The first human moon landing in over 50 years has been postponed to 2026.
NASA's Artemis II mission, aiming to return humans to the moon's orbit by Nov. of this year, has been rescheduledto Sept. 2025 due to safety and technical concerns. Consequently, the first human moon landing since 1972 is now slated for Sept. 2026.
“Safety is our top priority, and to give Artemis teams more time to work through the challenges with first-time developments, operations and integration, we're going to give more time on Artemis II and III," NASA Administrator Bill Nelson said during the briefing Tuesday. "So, what I want to tell you is, we are adjusting our schedule to target Artemis II for September of 2025 and September of 2026 for Artemis III which will send humans for the first time to the lunar south pole."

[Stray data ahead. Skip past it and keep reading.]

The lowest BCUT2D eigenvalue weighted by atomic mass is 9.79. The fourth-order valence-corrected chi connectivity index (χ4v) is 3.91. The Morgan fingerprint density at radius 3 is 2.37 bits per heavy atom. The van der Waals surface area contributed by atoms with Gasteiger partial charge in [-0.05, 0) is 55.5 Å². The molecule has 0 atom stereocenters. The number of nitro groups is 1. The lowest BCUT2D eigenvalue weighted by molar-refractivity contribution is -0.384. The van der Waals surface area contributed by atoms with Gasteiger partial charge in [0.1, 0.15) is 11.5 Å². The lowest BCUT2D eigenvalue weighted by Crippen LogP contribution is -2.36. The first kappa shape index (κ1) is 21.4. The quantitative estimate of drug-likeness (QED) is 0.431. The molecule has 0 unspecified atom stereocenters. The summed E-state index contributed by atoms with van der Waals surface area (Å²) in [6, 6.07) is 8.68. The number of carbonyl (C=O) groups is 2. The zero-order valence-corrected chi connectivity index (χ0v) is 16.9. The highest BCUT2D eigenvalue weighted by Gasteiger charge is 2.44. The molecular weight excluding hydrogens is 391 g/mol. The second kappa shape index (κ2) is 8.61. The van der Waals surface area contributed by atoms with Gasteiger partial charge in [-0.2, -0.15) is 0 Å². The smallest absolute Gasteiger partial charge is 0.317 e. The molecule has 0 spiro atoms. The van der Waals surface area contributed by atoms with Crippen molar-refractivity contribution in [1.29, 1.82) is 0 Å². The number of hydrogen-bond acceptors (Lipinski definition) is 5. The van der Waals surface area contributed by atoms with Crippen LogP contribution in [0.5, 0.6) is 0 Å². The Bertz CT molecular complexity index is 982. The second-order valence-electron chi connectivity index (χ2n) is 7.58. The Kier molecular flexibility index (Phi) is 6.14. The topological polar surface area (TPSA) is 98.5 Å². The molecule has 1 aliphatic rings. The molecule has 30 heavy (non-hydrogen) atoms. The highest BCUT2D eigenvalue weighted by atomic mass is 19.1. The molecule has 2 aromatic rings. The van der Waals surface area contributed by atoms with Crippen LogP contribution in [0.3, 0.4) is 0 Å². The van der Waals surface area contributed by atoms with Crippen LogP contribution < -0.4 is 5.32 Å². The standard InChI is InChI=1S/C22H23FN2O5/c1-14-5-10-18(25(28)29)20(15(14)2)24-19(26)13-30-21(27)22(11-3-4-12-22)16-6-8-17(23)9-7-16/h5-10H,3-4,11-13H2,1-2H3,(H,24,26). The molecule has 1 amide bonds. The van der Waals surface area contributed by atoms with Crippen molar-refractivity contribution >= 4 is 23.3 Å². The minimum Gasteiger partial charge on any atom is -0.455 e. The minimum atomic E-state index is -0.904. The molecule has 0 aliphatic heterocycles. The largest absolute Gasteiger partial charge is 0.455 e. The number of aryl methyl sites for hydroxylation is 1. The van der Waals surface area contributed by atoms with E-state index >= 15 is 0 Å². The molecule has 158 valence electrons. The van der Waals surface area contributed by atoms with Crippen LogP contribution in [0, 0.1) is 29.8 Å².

NASA relies on private companies, particularly SpaceX's Starship, for its Artemis moon-landing program. Starship is crucial for transporting Artemis moonwalkers between lunar orbit and the surface. However, Starship's limited launches and recent challenges are delaying NASA's moon landing.
Four astronauts are set to break the 50-year moon hiatus, and two of them are making history. Christina Koch will be the first woman on a lunar mission, and Victor Glover will be the first Black astronaut to go to the moon.
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